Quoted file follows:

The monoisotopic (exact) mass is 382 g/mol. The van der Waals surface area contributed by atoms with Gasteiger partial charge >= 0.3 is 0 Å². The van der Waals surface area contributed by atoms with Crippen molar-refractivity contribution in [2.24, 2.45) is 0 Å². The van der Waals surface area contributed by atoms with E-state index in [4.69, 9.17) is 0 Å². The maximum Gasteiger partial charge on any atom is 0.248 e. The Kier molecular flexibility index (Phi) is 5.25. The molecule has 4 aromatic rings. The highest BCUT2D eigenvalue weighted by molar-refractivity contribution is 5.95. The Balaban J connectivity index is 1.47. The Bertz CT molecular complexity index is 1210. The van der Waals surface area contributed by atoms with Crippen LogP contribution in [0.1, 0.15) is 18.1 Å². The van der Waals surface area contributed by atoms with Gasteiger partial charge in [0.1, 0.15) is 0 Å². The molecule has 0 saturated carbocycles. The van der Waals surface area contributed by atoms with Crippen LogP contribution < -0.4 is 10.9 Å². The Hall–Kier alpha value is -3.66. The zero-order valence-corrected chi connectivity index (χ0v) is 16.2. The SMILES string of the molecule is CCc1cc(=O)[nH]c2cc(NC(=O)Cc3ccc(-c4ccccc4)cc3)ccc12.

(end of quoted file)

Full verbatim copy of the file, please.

The monoisotopic (exact) mass is 382 g/mol. The van der Waals surface area contributed by atoms with Gasteiger partial charge >= 0.3 is 0 Å². The van der Waals surface area contributed by atoms with Crippen molar-refractivity contribution in [2.24, 2.45) is 0 Å². The van der Waals surface area contributed by atoms with E-state index in [4.69, 9.17) is 0 Å². The maximum Gasteiger partial charge on any atom is 0.248 e. The Kier molecular flexibility index (Phi) is 5.25. The molecule has 4 aromatic rings. The highest BCUT2D eigenvalue weighted by molar-refractivity contribution is 5.95. The Balaban J connectivity index is 1.47. The Bertz CT molecular complexity index is 1210. The van der Waals surface area contributed by atoms with Crippen LogP contribution in [0.1, 0.15) is 18.1 Å². The van der Waals surface area contributed by atoms with Gasteiger partial charge in [0.1, 0.15) is 0 Å². The molecule has 0 saturated carbocycles. The van der Waals surface area contributed by atoms with Crippen LogP contribution < -0.4 is 10.9 Å². The Hall–Kier alpha value is -3.66. The zero-order valence-corrected chi connectivity index (χ0v) is 16.2. The SMILES string of the molecule is CCc1cc(=O)[nH]c2cc(NC(=O)Cc3ccc(-c4ccccc4)cc3)ccc12.